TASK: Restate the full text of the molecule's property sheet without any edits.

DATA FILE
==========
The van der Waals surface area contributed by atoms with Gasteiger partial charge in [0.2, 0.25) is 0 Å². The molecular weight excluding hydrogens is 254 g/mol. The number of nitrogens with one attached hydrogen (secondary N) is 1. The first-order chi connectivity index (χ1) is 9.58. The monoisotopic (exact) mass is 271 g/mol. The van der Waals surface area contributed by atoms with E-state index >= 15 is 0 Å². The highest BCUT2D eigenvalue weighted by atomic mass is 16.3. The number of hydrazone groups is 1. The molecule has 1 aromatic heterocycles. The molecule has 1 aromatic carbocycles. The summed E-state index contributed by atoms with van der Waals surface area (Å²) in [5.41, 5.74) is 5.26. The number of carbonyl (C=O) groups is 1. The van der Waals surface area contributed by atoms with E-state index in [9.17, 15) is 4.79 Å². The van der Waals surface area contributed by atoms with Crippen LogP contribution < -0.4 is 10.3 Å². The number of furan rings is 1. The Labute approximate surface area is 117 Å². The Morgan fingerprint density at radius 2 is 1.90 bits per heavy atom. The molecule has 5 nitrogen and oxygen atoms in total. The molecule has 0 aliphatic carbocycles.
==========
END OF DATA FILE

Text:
The van der Waals surface area contributed by atoms with Gasteiger partial charge in [0.2, 0.25) is 0 Å². The molecular weight excluding hydrogens is 254 g/mol. The number of nitrogens with one attached hydrogen (secondary N) is 1. The first-order chi connectivity index (χ1) is 9.58. The monoisotopic (exact) mass is 271 g/mol. The van der Waals surface area contributed by atoms with E-state index >= 15 is 0 Å². The highest BCUT2D eigenvalue weighted by atomic mass is 16.3. The number of hydrazone groups is 1. The molecule has 1 aromatic heterocycles. The molecule has 1 aromatic carbocycles. The summed E-state index contributed by atoms with van der Waals surface area (Å²) in [5.41, 5.74) is 5.26. The number of carbonyl (C=O) groups is 1. The van der Waals surface area contributed by atoms with E-state index in [9.17, 15) is 4.79 Å². The van der Waals surface area contributed by atoms with Crippen LogP contribution < -0.4 is 10.3 Å². The number of furan rings is 1. The Labute approximate surface area is 117 Å². The Morgan fingerprint density at radius 2 is 1.90 bits per heavy atom. The molecule has 5 nitrogen and oxygen atoms in total. The molecule has 0 aliphatic carbocycles.